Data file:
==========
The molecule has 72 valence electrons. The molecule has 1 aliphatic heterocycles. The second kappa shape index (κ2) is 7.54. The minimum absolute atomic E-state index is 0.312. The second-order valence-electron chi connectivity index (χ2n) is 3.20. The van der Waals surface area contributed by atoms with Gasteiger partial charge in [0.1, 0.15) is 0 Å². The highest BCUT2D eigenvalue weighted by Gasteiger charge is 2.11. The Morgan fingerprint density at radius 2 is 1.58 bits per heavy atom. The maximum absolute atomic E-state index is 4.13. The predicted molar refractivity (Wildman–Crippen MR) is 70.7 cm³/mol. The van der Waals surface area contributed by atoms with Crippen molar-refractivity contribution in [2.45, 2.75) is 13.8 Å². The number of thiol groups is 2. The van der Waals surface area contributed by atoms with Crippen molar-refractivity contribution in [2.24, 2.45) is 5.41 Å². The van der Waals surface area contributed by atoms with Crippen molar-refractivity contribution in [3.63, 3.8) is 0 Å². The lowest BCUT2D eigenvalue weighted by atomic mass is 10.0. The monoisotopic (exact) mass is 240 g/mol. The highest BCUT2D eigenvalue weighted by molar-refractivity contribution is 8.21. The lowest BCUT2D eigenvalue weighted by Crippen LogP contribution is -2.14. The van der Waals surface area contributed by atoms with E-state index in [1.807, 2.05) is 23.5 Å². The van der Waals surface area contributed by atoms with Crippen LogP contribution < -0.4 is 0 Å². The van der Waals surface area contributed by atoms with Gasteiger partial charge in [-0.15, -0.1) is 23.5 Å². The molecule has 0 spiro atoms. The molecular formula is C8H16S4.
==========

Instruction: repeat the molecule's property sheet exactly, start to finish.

The molecule has 72 valence electrons. The molecule has 1 aliphatic heterocycles. The second kappa shape index (κ2) is 7.54. The minimum absolute atomic E-state index is 0.312. The second-order valence-electron chi connectivity index (χ2n) is 3.20. The van der Waals surface area contributed by atoms with Gasteiger partial charge in [0.1, 0.15) is 0 Å². The highest BCUT2D eigenvalue weighted by Gasteiger charge is 2.11. The Morgan fingerprint density at radius 2 is 1.58 bits per heavy atom. The maximum absolute atomic E-state index is 4.13. The predicted molar refractivity (Wildman–Crippen MR) is 70.7 cm³/mol. The van der Waals surface area contributed by atoms with Crippen molar-refractivity contribution in [2.45, 2.75) is 13.8 Å². The number of thiol groups is 2. The van der Waals surface area contributed by atoms with Crippen molar-refractivity contribution in [2.24, 2.45) is 5.41 Å². The van der Waals surface area contributed by atoms with Crippen molar-refractivity contribution in [3.63, 3.8) is 0 Å². The lowest BCUT2D eigenvalue weighted by atomic mass is 10.0. The monoisotopic (exact) mass is 240 g/mol. The highest BCUT2D eigenvalue weighted by molar-refractivity contribution is 8.21. The lowest BCUT2D eigenvalue weighted by Crippen LogP contribution is -2.14. The van der Waals surface area contributed by atoms with E-state index in [1.807, 2.05) is 23.5 Å². The van der Waals surface area contributed by atoms with Crippen LogP contribution < -0.4 is 0 Å². The van der Waals surface area contributed by atoms with Gasteiger partial charge in [-0.15, -0.1) is 23.5 Å². The molecule has 0 spiro atoms. The molecular formula is C8H16S4.